Thursday, 6 March 2014

Engaging with the Tome.

The style of writing in The French Lieutenant’s Woman is fascinating, being an unusual mixture of linguistic formality, complex clause relationships and verbal idiosyncrasies which sit together in a muscular, masculine sort of way. It isn’t the kind of thing you could speed read; it requires some concentration. You either engage with it or you put the book away. It is, however, highly descriptive and well worth the effort.

What’s also fascinating is the insight it gives into the mores and cultural nuances of middle and upper class Victorian society – and some of them are curiously familiar, which maybe I should find disturbing. And then there’s one little personal connection:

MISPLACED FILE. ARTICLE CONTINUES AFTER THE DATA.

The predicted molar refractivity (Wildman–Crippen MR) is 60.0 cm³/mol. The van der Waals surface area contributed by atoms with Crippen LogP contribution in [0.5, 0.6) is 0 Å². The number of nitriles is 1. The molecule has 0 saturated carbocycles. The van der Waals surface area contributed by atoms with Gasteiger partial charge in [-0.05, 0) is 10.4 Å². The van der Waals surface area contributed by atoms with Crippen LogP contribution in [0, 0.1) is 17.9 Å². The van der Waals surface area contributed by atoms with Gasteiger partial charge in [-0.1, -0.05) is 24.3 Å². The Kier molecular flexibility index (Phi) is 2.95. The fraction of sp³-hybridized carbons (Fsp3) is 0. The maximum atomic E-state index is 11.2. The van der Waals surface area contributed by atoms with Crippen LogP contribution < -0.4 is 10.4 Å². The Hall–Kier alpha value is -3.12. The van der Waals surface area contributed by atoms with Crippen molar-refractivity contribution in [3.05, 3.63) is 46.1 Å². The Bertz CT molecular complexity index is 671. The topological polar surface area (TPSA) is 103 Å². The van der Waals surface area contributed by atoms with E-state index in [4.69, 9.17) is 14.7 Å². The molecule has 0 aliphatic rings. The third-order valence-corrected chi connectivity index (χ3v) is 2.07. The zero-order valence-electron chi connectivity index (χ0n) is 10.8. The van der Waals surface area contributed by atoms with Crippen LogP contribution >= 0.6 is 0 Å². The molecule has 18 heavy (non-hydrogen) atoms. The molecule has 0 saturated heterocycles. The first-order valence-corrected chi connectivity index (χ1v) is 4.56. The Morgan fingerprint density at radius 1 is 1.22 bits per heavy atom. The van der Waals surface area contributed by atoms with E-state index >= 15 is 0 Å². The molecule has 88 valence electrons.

The range in the kitchen of the domineering Mrs Poulteney has a bad habit of smoking when the wind is in the south west, which is odd because the fire in my living room exhibits exactly the same fault.

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